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MediaWiki security and maintenance release 1.17.3

 

 

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reedy at wikimedia

Mar 22, 2012, 12:37 PM

Post #1 of 8 (1666 views)
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MediaWiki security and maintenance release 1.17.3

I would like to announce the release of MediaWiki 1.17.3. Five security
issues were discovered.

It was discovered that the api had a cross-site request forgery (CSRF)
vulnerability in the block/unblock modules. It was possible for a user
account with the block privileges to block or unblock another user without
providing a token.

For more details, see https://bugzilla.wikimedia.org/show_bug.cgi?id=34212

It was discovered that the resource loader can leak certain kinds of private
data across domain origin boundaries, by providing the data as an executable
JavaScript file. In MediaWiki 1.18 and later, this includes the leaking of
CSRF
protection tokens. This allows compromise of the wiki's user accounts, say
by
changing the user's email address and then requesting a password reset.

For more details, see https://bugzilla.wikimedia.org/show_bug.cgi?id=34907

Jan Schejbal of Hatforce.com discovered a cross-site request forgery (CSRF)
vulnerability in Special:Upload. Modern browsers (since at least as early as
December 2010) are able to post file uploads without user interaction,
violating previous security assumptions within MediaWiki.

Depending on the wiki's configuration, this vulnerability could lead to
further
compromise, especially on private wikis where the set of allowed file types
is
broader than on public wikis. Note that CSRF allows compromise of a wiki
from
an external website even if the wiki is behind a firewall.

For more details, see https://bugzilla.wikimedia.org/show_bug.cgi?id=35317

George Argyros and Aggelos Kiayias reported that the method used to generate
password reset tokens is not sufficiently secure. Instead we use various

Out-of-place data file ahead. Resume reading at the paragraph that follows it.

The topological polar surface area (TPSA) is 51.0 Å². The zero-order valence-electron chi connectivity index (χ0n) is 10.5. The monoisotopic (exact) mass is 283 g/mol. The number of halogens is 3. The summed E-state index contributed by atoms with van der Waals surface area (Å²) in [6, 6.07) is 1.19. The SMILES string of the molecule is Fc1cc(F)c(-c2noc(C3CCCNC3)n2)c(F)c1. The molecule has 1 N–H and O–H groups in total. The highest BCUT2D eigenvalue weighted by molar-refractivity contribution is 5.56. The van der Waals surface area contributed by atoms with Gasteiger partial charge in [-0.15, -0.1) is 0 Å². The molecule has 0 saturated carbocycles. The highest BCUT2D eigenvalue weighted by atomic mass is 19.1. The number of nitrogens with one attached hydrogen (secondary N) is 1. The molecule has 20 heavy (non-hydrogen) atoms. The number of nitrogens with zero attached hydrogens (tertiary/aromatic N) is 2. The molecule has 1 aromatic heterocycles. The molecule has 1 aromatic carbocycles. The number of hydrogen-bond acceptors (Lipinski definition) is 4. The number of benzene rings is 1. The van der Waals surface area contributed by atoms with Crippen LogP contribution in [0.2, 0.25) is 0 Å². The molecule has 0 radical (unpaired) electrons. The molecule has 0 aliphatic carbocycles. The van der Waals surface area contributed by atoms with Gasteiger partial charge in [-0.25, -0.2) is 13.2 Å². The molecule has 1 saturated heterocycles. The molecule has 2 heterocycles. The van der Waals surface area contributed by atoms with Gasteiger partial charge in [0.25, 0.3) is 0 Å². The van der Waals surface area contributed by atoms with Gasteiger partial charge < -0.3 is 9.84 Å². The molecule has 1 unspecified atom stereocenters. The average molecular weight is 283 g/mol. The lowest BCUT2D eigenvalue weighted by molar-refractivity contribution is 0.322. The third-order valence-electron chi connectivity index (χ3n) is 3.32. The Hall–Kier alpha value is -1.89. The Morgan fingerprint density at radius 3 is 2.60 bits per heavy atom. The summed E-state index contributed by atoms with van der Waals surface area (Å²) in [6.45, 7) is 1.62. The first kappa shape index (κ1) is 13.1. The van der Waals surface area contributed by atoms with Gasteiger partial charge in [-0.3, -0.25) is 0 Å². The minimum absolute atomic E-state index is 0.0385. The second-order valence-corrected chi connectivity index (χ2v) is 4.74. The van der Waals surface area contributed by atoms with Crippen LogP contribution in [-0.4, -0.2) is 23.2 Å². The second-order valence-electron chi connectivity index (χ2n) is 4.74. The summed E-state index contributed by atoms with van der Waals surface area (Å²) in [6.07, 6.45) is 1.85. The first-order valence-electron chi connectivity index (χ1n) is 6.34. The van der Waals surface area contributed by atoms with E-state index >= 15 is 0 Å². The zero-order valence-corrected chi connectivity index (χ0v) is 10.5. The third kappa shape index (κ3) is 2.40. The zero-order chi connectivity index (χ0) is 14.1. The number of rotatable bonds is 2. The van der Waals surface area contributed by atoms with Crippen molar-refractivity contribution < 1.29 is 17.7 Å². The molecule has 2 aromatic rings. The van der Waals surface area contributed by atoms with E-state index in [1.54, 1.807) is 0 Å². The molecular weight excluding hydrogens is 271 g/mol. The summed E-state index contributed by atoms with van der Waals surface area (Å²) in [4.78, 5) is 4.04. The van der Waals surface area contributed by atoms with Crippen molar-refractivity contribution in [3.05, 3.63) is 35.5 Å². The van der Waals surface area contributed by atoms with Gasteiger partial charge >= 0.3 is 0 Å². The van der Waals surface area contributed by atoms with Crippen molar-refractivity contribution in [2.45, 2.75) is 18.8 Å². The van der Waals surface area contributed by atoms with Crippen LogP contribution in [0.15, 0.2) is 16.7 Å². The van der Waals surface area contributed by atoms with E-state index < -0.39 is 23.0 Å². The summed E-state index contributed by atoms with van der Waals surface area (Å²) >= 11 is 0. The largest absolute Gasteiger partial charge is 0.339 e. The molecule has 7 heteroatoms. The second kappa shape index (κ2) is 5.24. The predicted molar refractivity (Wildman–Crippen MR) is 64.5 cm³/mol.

more
secure random number generators, depending on what is available on the
platform. Windows users are strongly advised to install either the openssl
extension or the mcrypt extension for PHP so that MediaWiki can take
advantage
of the cryptographic random number facility provided by Windows.

Any extension developers using mt_rand() to generate random numbers in
contexts
where security is required are encouraged to instead make use of the
MWCryptRand class introduced with this release.

For more details, see https://bugzilla.wikimedia.org/show_bug.cgi?id=35078

A long-standing bug in the wikitext parser (bug 22555) was discovered to
have
security implications. In the presence of the popular CharInsert extension,
it
leads to cross-site scripting (XSS). XSS may be possible with other
extensions
or perhaps even the MediaWiki core alone, although this is not confirmed at
this time. A denial-of-service attack (infinite loop) is also possible
regardless of configuration.

For more details, see https://bugzilla.wikimedia.org/show_bug.cgi?id=35315

Full release notes:
https://gerrit.wikimedia.org/r/gitweb?p=mediawiki/core.git;a=blob_plain;f=RE
LEASE-NOTES;hb=1.17.3
https://www.mediawiki.org/wiki/Release_notes/1.17

Co-inciding with these security releases, the MediaWiki source code
repository has
moved from SVN (at https://svn.wikimedia.org/viewvc/mediawiki/trunk/phase3)
to Git (https://gerrit.wikimedia.org/gitweb/mediawiki/core.git). So the
relevant
commits for these releases will not be appearing in our SVN repository. If
you use
SVN checkouts of MediaWiki for version control, you need to migrate these to
Git.
If you up are using tarballs, there should be no change in the process for
you.

Please note that any WMF-deployed extensions have also been migrated to Git
also, along with some other non WMF-maintained ones.

Please bear with us, some of the Git related links for this release may not
work instantly,
but should later on.

To do a simple Git clone, the command is:
git clone https://gerrit.wikimedia.org/r/p/mediawiki/core.git

More information is available at https://www.mediawiki.org/wiki/Git

For more help, please visit the #mediawiki IRC channel on freenode.net
irc://irc.freenode.net/mediawiki or email The MediaWiki-l mailing list
at mediawiki-l [at] lists


**********************************************************************
Download:
http://download.wikimedia.org/mediawiki/1.17/mediawiki-1.17.3.tar.gz

Patch to previous version (1.17.2), without interface text:
http://download.wikimedia.org/mediawiki/1.17/mediawiki-1.17.3.patch.gz
Interface text changes:
http://download.wikimedia.org/mediawiki/1.17/mediawiki-i18n-1.17.3.patch.gz

GPG signatures:
http://download.wikimedia.org/mediawiki/1.17/mediawiki-1.17.3.tar.gz.sig